Blunt, McCaskill disagree on gun control legislation
Meanwhile, the Missouri Senate has focused on protecting Second Amendment rights.
Apr. 16, 2013
Sens. Roy Blunt, R-Mo., and Claire McCaskill, D-Mo., have conflicting opinions on the bipartisan gun control legislation the Senate voted to debate last week.
Following a cloture vote that prevented a filibuster, Blunt criticized the bill, saying the Senate should focus on mental health legislation instead of attempting to expand background check requirements for gun buyers.
“We all agree that we should keep guns out of the hands of criminals, but Sen. Reid’s bill would not prevent tragedies like those that took place in Newtown, Aurora or Tucson,” Blunt said in a news release. “Instead, this bill would blatantly restrict Americans’ Second Amendment rights, place unreasonable burdens on law-abiding citizens and would do little to nothing to improve public safety.”
Blunt said he supported strengthening mental health programs in lieu of strengthening gun control laws.
“In the wake of this tragedy, there’s no doubt that we need a serious and thoughtful national discussion about preventing this kind of senseless violence and protecting our children in their schools,” Blunt wrote in an op-ed in December. “I believe that should include a discussion about finding ways to spend federal dollars more wisely when it comes to treating and identifying people who are mentally ill.”
McCaskill said she believes the legislation could be agreeable for Missourians and called the bill’s proposals “common sense steps.”
“We love the Second Amendment in Missouri,” McCaskill said. “Guns were an important part of my upbringing, so I want to be really careful that we don’t take steps that deny people the opportunity to buy weapons. On the other hand, we’ve got to figure out a way to do everything we can to prevent the slaughter of young children."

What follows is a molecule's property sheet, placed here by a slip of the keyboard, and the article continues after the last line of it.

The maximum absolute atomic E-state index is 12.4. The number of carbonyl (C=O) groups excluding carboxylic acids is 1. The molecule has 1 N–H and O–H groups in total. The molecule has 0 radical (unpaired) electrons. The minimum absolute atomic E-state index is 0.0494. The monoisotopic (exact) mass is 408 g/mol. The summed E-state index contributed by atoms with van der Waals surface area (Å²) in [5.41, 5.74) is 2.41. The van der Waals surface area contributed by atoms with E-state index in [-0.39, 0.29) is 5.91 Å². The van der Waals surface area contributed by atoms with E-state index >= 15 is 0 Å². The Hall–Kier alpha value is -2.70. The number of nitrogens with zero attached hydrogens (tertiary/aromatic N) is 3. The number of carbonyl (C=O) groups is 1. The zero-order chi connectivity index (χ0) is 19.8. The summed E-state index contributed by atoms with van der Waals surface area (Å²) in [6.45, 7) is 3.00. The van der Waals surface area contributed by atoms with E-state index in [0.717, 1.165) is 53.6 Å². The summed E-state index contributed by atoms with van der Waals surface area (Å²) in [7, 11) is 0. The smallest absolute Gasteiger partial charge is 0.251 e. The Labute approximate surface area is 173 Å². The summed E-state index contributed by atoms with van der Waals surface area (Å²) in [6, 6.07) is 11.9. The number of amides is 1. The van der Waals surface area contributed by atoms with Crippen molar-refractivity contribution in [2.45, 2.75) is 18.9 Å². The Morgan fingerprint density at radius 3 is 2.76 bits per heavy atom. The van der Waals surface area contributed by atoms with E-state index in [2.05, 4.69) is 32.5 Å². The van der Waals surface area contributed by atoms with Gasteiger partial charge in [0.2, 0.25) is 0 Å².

At the state level, the Missouri House of Representatives considered a bill that would make introducing gun control legislation a felony for lawmakers.
Sponsor Rep. Mike Leara, R-St. Louis, said he considered his bill to be more of a statement than a serious piece of legislation.
“I have no illusions about the bill making it through the legislative process, but I want it to be clear that the Missouri House will stand in defense of the people’s constitutional right to keep and bear arms,” Leara said in a statement.
Earlier, Missouri legislators introduced a bill that would permit teachers and administrators to carry concealed weapons on campus. Under Missouri law, schools are included in the list of places where concealed carry permit holders cannot carry their weapons. The bill has since stalled in the legislature.
UM System President Timothy Wolfe did not offer an opinion on the bill when it was introduced but recognized that the violence in Newtown would spur legislation and discussion.
“It is only to be expected that in the coming weeks and months there will be numerous thoughts and proposals at both the state and federal levels on how to stem violence in our schools and college campuses," Wolfe said in a statement in December.
In 2009, the Missouri House passed a bill which would have allowed concealed carry permit holders to carry guns on campus. Then-UM System President Gary Forsee, the MU Police Department and the Missouri Students Association all opposed the bill.